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Re: Using Competition so it does not ruin our Self-defense
« Reply #2 on: October 06, 2005, 07:15:15 AM »

(a sister system to Sayco Kali).... (snipped)
P.S. I was able to meet Tom Kier of Sayco Kali who is one of the people who helped choreograph/trained the FMA scenes in the movie the Hunted. It was fun talking to him about his work on that film.

Just My Thoughts. (JMT)


Glad you got to meet the Atienzas and Tuhon Tom Kier.
One correction though:
"Sayoc" not "Sayco" it sounds too close to "Psycho"... :o

--Rafael--
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Adventure

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Re: Using Competition so it does not ruin our Self-defense
« Reply #3 on: October 06, 2005, 04:16:42 PM »

Sun Helemt,

woops totally a miss spelling: "Sayoc" not "Sayco"  I did not mean that mistake.

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Re: Using Competition so it does not ruin our Self-defense
« Reply #4 on: October 17, 2005, 10:49:21 AM »

I have been thinking about self-defense competitions.  I was thinking that if you and I agree to fight, legally, we are both bad guys.  Thus, if we put on gear and have some rules for safety and you and I agree to spar, we are training bad guy skills.  Good guys don't always 'finish' the fight.  Good guys want to be safe.  Sometimes that means defeating people, but sometimes it means escaping, disarming or protecting a third party.  With that in mind, here are some scenarios for self-defence competitions:

1) Escape.  Competitor A is designated defender, B is the attacker.  The mat has two stanchions 3 feet apart at B's end.  The goal of A is to get through the stanchions (escape route).  The goal of B is to abuse A and keep him in the ring and beat him up.  You have a tournament where everybody fights everybody else once.  The winner is the one who was kept in the ring the least amount of time as defender.  If A gets knocked out or submitted, then it is a standard 5 minute time charge and no match goes longer than 5 minutes.

2) Escort.  Same as 1) except there is a third person (C) in the ring being escorted by A.  B's goals are the same except that A gets a 10 second penalty every time B touches the escorted person.  C cannot move unless A moves him.  Winner is again the one with the least amount of ring time as the defender.

3) Submission.  This time, A is given a rope with two loops, representing handcuffs.  His job is to get the "cuffs" over B's wrists.  He incurs a 5 second penalty every time he hits B.  Overall winner is the one who has the least ring time as A.

3) Disarm & Escape.  This time, B has a padded stick.  A's job is to leave the ring through the door as in 1).  'A' gets a 10 second penalty every time B whacks him with the stick and a 2 minute bonus if he leaves the ring with the stick.
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Kentbob

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Re: Using Competition so it does not ruin our Self-defense
« Reply #5 on: November 15, 2005, 11:14:45 AM »

I have been thinking about self-defense competitions.  I was thinking that if you and I agree to fight, legally, we are both bad guys.  Thus, if we put on gear and have some rules for safety and you and I agree to spar, we are training bad guy skills.  Good guys don't always 'finish' the fight.  Good guys want to be safe.  Sometimes that means defeating people, but sometimes it means escaping, disarming or protecting a third party.  With that in mind, here are some scenarios for self-defence competitions:

1) Escape.  Competitor A is designated defender, B is the attacker.  The mat has two stanchions 3 feet apart at B's end.  The goal of A is to get through the stanchions (escape route).  The goal of B is to abuse A and keep him in the ring and beat him up.  You have a tournament where everybody fights everybody else once.  The winner is the one who was kept in the ring the least amount of time as defender.  If A gets knocked out or submitted, then it is a standard 5 minute time charge and no match goes longer than 5 minutes.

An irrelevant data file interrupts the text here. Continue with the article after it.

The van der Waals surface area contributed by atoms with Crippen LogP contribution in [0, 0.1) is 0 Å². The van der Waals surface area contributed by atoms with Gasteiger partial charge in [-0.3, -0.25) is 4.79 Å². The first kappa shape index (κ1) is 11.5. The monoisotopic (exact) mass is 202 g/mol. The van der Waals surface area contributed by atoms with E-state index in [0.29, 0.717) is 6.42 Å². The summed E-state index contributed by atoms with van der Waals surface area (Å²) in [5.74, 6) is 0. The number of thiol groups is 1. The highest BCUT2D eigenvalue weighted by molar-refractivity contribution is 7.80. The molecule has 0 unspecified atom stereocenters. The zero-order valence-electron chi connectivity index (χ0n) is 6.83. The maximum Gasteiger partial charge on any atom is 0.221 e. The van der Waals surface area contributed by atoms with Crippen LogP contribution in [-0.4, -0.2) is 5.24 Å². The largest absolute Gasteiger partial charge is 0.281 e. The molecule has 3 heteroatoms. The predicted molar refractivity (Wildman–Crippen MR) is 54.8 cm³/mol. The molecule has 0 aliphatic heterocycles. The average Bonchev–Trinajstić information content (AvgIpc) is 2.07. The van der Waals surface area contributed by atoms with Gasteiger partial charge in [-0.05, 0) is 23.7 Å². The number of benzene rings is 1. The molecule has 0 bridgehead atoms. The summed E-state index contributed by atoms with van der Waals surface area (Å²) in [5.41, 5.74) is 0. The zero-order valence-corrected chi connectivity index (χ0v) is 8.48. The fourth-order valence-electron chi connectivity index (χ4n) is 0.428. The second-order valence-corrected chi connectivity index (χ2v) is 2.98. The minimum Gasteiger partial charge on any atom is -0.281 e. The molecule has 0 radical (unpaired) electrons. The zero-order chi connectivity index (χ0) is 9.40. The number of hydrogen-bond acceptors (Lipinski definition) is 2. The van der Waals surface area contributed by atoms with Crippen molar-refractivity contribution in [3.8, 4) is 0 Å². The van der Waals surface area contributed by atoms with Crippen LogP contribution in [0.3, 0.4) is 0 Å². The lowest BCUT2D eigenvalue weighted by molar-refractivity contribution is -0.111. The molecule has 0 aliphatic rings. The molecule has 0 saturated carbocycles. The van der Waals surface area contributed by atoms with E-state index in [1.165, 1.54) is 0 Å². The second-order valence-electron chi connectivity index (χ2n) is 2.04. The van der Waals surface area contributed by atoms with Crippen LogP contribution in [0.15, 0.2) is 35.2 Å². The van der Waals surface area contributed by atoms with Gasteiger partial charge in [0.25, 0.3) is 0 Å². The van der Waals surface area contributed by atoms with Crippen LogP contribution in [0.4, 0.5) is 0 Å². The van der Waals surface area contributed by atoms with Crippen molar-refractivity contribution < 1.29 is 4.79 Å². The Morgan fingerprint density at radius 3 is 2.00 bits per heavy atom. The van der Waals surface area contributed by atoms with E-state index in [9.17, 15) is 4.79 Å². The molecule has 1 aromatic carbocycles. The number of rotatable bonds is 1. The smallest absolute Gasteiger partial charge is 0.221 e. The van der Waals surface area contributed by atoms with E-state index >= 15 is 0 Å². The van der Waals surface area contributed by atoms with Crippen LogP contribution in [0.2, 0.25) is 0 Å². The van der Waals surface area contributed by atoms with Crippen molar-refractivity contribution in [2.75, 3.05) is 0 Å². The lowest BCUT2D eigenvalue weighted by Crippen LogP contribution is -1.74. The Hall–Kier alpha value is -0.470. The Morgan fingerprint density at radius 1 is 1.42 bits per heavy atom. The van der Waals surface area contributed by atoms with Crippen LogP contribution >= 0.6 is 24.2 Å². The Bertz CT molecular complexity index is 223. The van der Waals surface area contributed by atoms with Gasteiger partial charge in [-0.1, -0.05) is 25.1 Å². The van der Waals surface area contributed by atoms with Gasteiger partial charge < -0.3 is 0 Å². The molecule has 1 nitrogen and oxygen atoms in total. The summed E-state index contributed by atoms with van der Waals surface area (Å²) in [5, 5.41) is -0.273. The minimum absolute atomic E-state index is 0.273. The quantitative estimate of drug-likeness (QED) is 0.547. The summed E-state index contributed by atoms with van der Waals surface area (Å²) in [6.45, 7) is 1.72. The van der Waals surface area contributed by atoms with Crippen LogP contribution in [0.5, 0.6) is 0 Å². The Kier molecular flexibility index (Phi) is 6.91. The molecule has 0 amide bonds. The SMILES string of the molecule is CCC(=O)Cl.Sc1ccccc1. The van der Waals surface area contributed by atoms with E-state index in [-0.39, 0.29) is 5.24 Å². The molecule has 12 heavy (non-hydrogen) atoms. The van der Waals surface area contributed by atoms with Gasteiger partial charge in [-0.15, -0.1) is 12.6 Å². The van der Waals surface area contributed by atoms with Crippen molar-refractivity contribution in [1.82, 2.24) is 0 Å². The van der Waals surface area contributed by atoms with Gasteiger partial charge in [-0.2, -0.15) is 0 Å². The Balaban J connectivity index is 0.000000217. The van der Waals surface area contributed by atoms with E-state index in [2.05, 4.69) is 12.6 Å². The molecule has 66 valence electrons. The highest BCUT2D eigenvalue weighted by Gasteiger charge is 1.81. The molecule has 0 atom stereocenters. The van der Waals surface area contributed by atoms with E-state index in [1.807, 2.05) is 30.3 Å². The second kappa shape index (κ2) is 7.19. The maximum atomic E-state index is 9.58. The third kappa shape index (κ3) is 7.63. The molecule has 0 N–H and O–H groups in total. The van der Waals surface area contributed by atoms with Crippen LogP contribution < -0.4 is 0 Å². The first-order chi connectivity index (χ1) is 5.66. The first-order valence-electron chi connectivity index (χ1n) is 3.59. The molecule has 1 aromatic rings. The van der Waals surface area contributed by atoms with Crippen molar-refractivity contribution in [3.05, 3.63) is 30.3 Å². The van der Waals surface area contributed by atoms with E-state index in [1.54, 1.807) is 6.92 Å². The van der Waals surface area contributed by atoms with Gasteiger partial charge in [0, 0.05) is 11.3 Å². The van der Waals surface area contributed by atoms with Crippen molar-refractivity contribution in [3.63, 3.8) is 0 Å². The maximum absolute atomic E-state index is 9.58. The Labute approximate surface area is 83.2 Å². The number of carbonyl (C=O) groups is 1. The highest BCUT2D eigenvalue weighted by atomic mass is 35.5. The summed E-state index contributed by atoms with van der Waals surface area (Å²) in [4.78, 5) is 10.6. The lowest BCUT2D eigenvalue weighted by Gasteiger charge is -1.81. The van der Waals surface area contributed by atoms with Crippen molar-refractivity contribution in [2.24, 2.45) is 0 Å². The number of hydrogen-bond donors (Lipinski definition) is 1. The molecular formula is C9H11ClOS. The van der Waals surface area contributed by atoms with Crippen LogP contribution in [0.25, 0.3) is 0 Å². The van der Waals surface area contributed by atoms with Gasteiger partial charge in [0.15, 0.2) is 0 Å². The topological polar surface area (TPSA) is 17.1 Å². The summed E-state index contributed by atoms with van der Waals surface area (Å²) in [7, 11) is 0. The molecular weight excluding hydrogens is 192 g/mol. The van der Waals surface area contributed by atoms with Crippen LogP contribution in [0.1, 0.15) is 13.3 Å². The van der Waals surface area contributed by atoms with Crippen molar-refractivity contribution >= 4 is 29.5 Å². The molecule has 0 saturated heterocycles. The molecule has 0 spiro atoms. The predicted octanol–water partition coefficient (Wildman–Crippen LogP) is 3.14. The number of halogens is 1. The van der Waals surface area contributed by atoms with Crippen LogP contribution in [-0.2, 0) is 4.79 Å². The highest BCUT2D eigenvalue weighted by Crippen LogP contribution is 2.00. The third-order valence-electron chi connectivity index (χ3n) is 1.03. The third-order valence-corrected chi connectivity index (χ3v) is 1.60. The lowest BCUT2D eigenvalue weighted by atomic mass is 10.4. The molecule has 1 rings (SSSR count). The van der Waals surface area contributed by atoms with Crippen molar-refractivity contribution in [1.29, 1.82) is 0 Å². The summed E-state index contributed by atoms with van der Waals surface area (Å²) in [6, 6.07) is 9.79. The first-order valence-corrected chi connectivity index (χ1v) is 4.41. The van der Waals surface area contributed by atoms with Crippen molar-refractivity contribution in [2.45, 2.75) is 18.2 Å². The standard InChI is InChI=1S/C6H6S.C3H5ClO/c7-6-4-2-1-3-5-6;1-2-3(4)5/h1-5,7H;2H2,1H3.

2) Escort.  Same as 1) except there is a third person (C) in the ring being escorted by A.  B's goals are the same except that A gets a 10 second penalty every time B touches the escorted person.  C cannot move unless A moves him.  Winner is again the one with the least amount of ring time as the defender.

3) Submission.  This time, A is given a rope with two loops, representing handcuffs.  His job is to get the "cuffs" over B's wrists.  He incurs a 5 second penalty every time he hits B.  Overall winner is the one who has the least ring time as A.

3) Disarm & Escape.  This time, B has a padded stick.  A's job is to leave the ring through the door as in 1).  'A' gets a 10 second penalty every time B whacks him with the stick and a 2 minute bonus if he leaves the ring with the stick.


Sounds like a self-defense rodeo.  I'm in.


Kent
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Re: Using Competition so it does not ruin our Self-defense
« Reply #6 on: January 11, 2006, 12:33:56 PM »

We did the first experiment with this last saturday in my backyard.  People were given 'scenario cards' which told them to act like a drunk panhandler, gang dueler, mass attack, aggressive mugger etc.  The trainee (good guy) was supposed to 1) stay safe and 2) stay out of jail.  He had to get across my hard to the patio, considered safe territory.

Given those criteria, the tactics used by the 'good guys' were amazingly different from what I had seen up until then.  Instead of dueling or grappling or standing ground, it often looked a lot more like football with a knife.  Guys were plowing into their attackers and shoving them out of the way using a knife to help and then hoofing it out of the danger zone.  We also found it was really hard to restrain a guy running at you with a knife in his hand.  The bad guys could certainly wound the good guy, but they had a tough time doing anything more than giving him a cool scar. In no scenario did the 'knife football' tactic result in a lethal wound for the good guy.  Standing and fighting often did.

My opinion - we just increased our real-world self defense & survival skills by a significant amount.